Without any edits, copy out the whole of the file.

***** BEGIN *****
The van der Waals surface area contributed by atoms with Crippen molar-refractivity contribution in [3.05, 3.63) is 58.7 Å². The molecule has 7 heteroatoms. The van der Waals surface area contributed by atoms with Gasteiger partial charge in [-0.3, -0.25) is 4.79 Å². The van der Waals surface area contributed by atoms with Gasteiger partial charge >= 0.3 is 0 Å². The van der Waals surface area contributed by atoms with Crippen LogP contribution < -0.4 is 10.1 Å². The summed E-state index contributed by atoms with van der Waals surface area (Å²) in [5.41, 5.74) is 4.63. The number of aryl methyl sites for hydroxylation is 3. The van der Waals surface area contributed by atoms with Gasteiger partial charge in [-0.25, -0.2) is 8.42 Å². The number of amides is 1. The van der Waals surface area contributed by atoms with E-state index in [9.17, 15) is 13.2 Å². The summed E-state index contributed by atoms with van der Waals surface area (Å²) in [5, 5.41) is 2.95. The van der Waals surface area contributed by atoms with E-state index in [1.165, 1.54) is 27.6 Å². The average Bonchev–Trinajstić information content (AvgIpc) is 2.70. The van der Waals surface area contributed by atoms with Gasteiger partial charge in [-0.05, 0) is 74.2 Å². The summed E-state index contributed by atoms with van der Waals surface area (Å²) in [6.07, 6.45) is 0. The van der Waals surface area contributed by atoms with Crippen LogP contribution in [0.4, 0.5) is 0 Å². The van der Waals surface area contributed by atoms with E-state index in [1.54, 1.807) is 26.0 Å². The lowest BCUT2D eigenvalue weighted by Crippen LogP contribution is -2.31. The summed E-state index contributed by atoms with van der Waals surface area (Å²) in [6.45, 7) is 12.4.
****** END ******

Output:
The van der Waals surface area contributed by atoms with Crippen molar-refractivity contribution in [3.05, 3.63) is 58.7 Å². The molecule has 7 heteroatoms. The van der Waals surface area contributed by atoms with Gasteiger partial charge in [-0.3, -0.25) is 4.79 Å². The van der Waals surface area contributed by atoms with Gasteiger partial charge >= 0.3 is 0 Å². The van der Waals surface area contributed by atoms with Crippen LogP contribution < -0.4 is 10.1 Å². The summed E-state index contributed by atoms with van der Waals surface area (Å²) in [5.41, 5.74) is 4.63. The number of aryl methyl sites for hydroxylation is 3. The van der Waals surface area contributed by atoms with Gasteiger partial charge in [-0.25, -0.2) is 8.42 Å². The number of amides is 1. The van der Waals surface area contributed by atoms with E-state index in [9.17, 15) is 13.2 Å². The summed E-state index contributed by atoms with van der Waals surface area (Å²) in [5, 5.41) is 2.95. The van der Waals surface area contributed by atoms with E-state index in [1.165, 1.54) is 27.6 Å². The average Bonchev–Trinajstić information content (AvgIpc) is 2.70. The van der Waals surface area contributed by atoms with Gasteiger partial charge in [-0.05, 0) is 74.2 Å². The summed E-state index contributed by atoms with van der Waals surface area (Å²) in [6.07, 6.45) is 0. The van der Waals surface area contributed by atoms with Crippen LogP contribution in [0.4, 0.5) is 0 Å². The van der Waals surface area contributed by atoms with E-state index in [1.54, 1.807) is 26.0 Å². The lowest BCUT2D eigenvalue weighted by Crippen LogP contribution is -2.31. The summed E-state index contributed by atoms with van der Waals surface area (Å²) in [6.45, 7) is 12.4.